• Referring initially to FIG. 1, a perspective view of the present invention, generally shown as 10, in a first stage of use is provided. A cylindrical magnet 18, typically a right circular cylinder, is loosely supported in a holder 11, the holder consisting of a substantially planar base member 14, a top member 16, and a sidewall 12 enclosing a portion of the space between the base and top members. The material of construction for the holder must be non-ferromagnetic, but otherwise can be plastic, glass, wood, or one of certain metals such as aluminum. Typically, the sidewall 12 encloses no more than about half of the perimeter of the base and top members. The magnet 18 is supported from falling by the base member 14, but it can slide reading along the surface of the base member 14 when attracted by a ferromagnetic item in the vicinity. Preferably, the base and top members are round to permit easy sliding of the holder 11 as it is swiped along a wall 20. While a top member is preferred, it is not essential. The holder can be just the base member 14 and side wall 12.
  • FIG. 2 is a perspective view of the present invention in a second stage of usage. While the holder 11 is still in motion by the action of a user's hand 30, the magnet 18 has “jumped” from the base member 14 to the wall 20 as a result of magnetic attraction between the strong magnet 18 and a ferromagnetic fastener 22 hidden behind the wall 20. In a short time thereafter, the top of the cylindrical magnet 18 will come to rest at the same level as the axis of the nail 22. The cylindrical magnet is preferably an NIB (neodymium alloy) type such as model D8×8 from K & J Magnetics. Certain AlNiCo alloy magnets can also be used, but are less preferred. The magnet should have a pull force of at least 10 pounds, and 12 to 16 pounds is preferred. Excessive pull force should be avoided. Many magnet sizes would function adequately, but preferably it is a solid right circular cylinder about ½ to ¾-inch diameter and 1.5 inches long. The magnet can alternatively have a radial aperture. The sidewall 12 of the holder 11 is sufficiently open on one side such that the holder 11 can pass over a magnet 18 sticking to a wall 20 without contacting and moving the magnet.
  • FIG. 3 provides a perspective view of a preferred embodiment of the holder 11 of the present invention. The base member 14 and the top member 16 are connected to opposite ends of a semi-cylindrical sidewall 12, preferably a portion of a hollow right circular cylinder cut longitudinally. There is an open area 40 between the parallel base member 14 and the top member 16. An optional aperture 17 in the top member 16 permits an alternative way to insert the magnet.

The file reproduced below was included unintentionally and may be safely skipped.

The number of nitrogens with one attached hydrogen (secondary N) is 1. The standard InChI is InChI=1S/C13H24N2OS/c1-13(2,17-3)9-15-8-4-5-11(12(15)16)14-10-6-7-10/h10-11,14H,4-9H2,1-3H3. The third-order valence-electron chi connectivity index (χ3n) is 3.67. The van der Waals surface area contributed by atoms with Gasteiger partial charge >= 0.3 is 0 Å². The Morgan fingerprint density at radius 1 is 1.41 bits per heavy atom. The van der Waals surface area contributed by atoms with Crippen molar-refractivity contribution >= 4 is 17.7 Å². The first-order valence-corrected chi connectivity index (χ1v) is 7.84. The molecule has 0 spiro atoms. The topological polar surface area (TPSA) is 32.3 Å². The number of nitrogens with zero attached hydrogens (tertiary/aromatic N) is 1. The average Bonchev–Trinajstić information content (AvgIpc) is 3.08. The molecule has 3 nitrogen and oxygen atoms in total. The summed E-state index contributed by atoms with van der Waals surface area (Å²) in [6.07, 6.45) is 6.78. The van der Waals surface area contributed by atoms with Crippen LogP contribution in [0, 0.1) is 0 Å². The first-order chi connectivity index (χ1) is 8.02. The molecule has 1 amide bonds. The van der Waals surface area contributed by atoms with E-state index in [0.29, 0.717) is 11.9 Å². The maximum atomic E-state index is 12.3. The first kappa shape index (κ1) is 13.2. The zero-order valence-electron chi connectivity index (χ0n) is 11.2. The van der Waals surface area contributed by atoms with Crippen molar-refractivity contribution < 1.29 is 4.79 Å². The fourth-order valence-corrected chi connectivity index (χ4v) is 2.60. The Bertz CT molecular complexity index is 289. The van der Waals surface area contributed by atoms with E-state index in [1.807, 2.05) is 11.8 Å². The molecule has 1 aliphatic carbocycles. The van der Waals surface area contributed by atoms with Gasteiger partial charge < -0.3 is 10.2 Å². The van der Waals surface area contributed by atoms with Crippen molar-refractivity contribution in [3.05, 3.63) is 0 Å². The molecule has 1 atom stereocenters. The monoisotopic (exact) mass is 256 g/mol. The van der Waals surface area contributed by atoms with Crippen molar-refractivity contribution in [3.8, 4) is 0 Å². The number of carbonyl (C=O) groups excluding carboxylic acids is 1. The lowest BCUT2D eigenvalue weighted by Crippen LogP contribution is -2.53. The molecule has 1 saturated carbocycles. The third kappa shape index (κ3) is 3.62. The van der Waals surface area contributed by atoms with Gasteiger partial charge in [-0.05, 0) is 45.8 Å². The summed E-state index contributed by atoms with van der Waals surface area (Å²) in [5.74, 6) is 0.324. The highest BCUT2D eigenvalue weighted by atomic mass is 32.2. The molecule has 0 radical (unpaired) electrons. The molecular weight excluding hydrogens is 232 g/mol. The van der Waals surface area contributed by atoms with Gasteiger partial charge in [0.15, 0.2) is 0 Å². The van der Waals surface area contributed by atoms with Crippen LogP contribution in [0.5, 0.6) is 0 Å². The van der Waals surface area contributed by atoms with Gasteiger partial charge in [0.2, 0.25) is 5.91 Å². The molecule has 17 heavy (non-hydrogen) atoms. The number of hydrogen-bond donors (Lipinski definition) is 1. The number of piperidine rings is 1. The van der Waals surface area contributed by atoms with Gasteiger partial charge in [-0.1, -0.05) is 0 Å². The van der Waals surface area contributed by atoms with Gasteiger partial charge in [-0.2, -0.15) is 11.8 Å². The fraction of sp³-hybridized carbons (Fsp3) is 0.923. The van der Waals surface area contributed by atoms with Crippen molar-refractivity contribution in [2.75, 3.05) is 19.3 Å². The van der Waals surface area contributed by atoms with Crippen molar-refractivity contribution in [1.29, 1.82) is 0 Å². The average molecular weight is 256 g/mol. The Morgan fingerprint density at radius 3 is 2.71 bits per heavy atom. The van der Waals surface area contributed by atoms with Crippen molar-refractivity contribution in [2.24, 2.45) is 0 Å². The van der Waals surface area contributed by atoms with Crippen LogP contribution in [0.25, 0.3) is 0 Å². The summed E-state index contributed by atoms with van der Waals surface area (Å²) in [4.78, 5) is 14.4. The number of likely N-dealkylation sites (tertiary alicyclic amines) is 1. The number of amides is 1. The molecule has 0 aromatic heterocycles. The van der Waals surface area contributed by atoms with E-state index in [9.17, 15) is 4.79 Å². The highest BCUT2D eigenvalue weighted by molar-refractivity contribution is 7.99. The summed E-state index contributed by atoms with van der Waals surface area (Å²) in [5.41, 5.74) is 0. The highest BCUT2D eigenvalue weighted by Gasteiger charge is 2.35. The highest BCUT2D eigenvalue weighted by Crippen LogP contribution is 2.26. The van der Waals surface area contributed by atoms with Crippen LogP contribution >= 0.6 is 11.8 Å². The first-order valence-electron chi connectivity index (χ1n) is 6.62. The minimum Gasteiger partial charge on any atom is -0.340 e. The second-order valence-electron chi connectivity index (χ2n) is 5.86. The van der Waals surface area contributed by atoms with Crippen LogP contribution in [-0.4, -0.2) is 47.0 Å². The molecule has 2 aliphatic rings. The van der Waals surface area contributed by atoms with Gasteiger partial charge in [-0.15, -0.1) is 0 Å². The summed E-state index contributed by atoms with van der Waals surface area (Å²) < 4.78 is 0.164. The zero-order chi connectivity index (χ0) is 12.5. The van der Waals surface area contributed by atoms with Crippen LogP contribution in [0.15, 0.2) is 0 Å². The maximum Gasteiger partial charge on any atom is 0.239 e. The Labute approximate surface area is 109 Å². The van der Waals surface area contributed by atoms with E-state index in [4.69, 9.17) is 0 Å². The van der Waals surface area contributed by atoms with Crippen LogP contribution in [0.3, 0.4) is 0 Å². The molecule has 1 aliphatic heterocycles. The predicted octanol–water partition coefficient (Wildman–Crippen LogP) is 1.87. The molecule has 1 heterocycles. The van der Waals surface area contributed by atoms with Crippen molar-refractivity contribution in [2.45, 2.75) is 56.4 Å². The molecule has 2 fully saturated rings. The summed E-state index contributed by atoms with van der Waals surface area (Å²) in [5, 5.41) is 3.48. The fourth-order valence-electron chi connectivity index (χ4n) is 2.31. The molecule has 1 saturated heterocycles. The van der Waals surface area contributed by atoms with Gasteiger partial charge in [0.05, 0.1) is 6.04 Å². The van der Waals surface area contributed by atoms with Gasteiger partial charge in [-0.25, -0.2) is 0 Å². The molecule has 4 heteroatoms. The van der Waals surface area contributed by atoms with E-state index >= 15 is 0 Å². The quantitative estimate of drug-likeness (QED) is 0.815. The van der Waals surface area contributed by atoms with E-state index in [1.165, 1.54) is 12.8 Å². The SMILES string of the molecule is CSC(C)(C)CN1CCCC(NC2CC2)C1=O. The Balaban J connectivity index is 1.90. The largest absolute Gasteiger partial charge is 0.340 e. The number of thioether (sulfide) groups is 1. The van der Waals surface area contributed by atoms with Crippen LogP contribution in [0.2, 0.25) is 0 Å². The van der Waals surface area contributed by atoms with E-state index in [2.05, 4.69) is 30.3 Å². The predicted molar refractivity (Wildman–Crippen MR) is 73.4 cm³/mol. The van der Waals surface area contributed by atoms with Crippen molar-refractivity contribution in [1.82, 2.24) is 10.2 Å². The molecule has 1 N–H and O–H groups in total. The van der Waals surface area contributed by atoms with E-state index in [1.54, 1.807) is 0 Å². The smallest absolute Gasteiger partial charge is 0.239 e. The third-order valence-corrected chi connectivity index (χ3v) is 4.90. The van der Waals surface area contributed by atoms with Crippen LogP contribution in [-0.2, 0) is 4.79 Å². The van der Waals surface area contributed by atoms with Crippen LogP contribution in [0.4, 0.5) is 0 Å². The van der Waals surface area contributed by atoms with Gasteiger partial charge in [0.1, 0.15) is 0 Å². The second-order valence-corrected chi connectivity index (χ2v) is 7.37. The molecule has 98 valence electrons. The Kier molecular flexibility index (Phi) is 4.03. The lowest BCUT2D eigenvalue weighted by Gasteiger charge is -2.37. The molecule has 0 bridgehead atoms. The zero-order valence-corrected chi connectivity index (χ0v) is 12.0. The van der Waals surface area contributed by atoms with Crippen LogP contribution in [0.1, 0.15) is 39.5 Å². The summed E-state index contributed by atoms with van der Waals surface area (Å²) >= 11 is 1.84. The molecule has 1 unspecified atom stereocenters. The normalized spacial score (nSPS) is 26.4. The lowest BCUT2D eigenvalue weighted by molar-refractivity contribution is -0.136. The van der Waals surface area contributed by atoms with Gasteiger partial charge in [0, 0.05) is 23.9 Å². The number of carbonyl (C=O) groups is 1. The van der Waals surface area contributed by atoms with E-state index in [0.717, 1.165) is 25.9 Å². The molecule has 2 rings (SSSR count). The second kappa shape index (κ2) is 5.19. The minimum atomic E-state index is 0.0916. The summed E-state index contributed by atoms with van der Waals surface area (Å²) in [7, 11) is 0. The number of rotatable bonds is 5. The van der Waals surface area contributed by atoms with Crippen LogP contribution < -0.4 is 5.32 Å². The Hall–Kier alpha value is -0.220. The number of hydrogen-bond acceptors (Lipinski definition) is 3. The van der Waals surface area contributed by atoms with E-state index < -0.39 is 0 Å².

• FIG. 4 is a perspective view of an alternative embodiment of the present invention, generally indicated by 10. In this embodiment, the base member 14 and the top member 16 are generally rectangular. Connecting the base and top members are side walls 12 that only partially enclose the space between the base and top members. A cylindrical magnet 18 rests inside with one end supported by the base member 14. Optional flexible flaps 15 may be positioned along the perimeter of the base member 14 to help prevent premature escape of the magnet, but still not inhibit the movement of the magnet toward a nail.
  • FIG. 5 is a sectional plan view taken along V-V in FIG. 2. This depicts the stage of use just after the magnet 18 has jumped from the base member 14 onto the wall 20 by the force of magnetic attraction to the nail 22 in a wall stud 26. The gap 50 between the wall 20 and the edge of the sidewall 12 is slightly greater than the diameter 52 of the magnet 18. This is so that as the holder 11 is slid along the wall 20 it will not drag the magnet 18 away from its position adjacent the nail 22. This significantly distinguishes the present invention from similar magnetic ones that require the user to notice when the magnet jumps to the wall, and then stop and lift the magnet holder.